Three fourths of the Walking Guys stopped by The Annex in Raleigh on September 26th to play some tunes, and here is the photographic evidence to prove it.

 

 

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mm28

Welcome back to The Monday Menagerie. This week I have three great new artists for your listening pleasure and one classic: Young Rival, Corrina Repp, Lowly, and Editors.

First up is Canadian trio Young Rival. They’re self-described as “croon psych” with a definite garage influence. Their single “Interior Light,” is a groovy, head-boppy track and the first off their upcoming album of the same name- with a super cool music video to boot.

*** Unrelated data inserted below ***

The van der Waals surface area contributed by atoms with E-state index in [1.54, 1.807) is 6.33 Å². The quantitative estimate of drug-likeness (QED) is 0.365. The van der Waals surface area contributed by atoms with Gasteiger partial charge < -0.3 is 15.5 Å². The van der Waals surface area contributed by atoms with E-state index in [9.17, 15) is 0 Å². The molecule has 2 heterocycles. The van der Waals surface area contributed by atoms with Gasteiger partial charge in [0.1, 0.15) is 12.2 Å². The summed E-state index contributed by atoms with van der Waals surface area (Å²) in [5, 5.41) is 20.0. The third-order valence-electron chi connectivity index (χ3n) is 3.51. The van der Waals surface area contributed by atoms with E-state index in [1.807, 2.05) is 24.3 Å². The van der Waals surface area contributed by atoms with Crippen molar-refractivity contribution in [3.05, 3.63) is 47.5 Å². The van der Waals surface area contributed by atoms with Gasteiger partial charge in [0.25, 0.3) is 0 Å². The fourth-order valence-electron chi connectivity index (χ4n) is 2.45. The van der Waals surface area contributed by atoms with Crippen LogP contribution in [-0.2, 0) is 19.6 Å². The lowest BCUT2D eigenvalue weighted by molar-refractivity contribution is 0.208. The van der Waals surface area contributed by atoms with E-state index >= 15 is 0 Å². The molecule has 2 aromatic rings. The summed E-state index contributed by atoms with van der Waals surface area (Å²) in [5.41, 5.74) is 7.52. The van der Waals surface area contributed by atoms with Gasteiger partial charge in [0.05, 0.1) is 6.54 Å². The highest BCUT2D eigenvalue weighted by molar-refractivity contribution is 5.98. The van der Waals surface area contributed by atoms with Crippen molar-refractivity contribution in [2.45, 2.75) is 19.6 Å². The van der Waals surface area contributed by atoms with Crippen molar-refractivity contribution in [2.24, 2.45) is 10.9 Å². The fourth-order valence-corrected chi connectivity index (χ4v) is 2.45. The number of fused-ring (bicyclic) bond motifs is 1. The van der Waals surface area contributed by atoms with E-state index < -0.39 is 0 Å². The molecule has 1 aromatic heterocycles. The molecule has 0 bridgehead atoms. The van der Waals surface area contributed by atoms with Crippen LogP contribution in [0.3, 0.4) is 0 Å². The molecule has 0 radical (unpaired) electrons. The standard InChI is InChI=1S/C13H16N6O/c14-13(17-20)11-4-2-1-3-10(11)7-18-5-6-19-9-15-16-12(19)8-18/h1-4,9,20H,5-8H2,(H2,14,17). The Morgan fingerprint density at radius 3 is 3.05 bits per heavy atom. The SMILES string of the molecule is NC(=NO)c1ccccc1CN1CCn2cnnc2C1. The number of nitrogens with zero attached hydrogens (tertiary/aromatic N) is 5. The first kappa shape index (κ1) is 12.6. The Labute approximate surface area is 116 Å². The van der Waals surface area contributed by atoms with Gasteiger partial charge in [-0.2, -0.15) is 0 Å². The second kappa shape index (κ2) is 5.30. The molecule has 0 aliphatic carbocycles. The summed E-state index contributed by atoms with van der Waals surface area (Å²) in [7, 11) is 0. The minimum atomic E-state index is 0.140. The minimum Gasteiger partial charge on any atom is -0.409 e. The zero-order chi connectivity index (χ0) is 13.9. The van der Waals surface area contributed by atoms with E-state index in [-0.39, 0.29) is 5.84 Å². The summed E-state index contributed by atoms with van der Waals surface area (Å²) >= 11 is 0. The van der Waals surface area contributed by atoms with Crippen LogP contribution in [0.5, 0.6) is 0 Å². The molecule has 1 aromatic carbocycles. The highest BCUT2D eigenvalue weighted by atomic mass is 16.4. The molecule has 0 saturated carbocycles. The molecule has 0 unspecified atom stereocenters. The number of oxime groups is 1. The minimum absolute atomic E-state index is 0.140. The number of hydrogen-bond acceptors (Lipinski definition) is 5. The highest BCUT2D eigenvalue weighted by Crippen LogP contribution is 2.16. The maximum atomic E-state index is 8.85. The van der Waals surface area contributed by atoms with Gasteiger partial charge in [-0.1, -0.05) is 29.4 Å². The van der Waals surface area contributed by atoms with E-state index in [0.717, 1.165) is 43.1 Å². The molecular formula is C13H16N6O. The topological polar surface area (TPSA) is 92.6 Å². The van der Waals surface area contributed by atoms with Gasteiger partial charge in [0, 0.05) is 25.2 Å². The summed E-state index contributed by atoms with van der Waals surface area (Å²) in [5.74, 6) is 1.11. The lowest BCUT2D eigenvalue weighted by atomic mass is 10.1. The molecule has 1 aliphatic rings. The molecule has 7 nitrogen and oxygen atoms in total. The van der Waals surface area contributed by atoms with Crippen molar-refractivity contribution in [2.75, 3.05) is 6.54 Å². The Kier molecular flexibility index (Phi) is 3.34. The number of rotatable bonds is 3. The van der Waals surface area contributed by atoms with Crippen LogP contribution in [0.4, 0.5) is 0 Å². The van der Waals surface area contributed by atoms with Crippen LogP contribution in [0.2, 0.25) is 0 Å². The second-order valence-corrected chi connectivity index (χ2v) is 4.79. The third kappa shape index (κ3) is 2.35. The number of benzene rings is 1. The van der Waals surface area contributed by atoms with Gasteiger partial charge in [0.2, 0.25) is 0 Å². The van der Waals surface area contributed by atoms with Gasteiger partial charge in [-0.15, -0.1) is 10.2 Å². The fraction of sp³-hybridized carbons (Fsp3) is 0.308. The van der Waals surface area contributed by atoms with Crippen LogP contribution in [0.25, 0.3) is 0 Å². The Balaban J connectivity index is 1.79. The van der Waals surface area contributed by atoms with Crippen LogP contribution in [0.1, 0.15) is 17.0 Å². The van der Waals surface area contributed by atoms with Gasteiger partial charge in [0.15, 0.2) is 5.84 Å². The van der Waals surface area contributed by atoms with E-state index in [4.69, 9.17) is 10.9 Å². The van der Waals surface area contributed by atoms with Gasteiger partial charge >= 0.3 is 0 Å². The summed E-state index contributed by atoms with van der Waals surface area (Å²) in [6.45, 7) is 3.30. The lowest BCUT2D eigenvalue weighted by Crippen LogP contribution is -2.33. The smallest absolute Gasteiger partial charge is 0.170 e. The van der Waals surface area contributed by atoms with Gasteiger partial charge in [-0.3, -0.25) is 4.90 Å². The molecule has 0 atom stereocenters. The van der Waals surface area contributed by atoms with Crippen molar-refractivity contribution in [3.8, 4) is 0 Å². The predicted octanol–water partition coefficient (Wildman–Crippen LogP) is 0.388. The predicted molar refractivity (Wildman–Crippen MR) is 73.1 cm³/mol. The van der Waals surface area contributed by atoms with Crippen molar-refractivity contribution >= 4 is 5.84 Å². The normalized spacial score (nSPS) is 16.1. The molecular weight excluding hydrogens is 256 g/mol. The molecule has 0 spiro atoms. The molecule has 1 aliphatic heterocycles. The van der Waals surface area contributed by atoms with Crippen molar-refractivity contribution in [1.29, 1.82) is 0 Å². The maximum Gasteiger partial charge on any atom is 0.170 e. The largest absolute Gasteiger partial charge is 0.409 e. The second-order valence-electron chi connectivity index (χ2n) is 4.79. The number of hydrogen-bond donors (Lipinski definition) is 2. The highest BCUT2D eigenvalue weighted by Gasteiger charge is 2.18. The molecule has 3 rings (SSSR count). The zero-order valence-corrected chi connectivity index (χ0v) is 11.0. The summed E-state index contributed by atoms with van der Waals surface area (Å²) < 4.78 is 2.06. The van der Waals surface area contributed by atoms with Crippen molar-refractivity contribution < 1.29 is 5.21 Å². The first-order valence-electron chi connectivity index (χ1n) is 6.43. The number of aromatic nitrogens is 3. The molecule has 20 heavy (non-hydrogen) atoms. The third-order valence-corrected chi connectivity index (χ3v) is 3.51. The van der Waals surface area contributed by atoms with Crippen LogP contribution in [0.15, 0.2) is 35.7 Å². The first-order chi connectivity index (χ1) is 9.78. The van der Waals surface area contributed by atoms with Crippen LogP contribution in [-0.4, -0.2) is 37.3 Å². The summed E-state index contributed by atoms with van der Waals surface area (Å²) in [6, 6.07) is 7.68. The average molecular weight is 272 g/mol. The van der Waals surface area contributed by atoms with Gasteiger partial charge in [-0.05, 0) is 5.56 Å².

You may have seen Corrina Repp before without realizing it; aside from being a musician, she’s a recurring guest on Portlandia. Her new album ‘The Pattern of Electricity’ is a quiet and intimate affair reminiscent of Agnes Obel or Sharon Van Etten.

 

Hailing from Denmark is Lowly, an indie pop five-piece. Their EP ‘Sink Way Into Me’ will be released on October 30th, but they’ve shared infectious single “Fire”:

 

Finally, post-punk-inspired rock band Editors are back with their fifth album ‘In Dream,’  which releases October 2nd. They teamed up with Slowdive’s Rachel Goswell for the heavy and expansive “The Law,” which is worth listening to even if you’re not an Editors fan.

 

That’s is for this week. Come back again next Monday, and as always, my inbox is open at julia@nosiepolluter.com!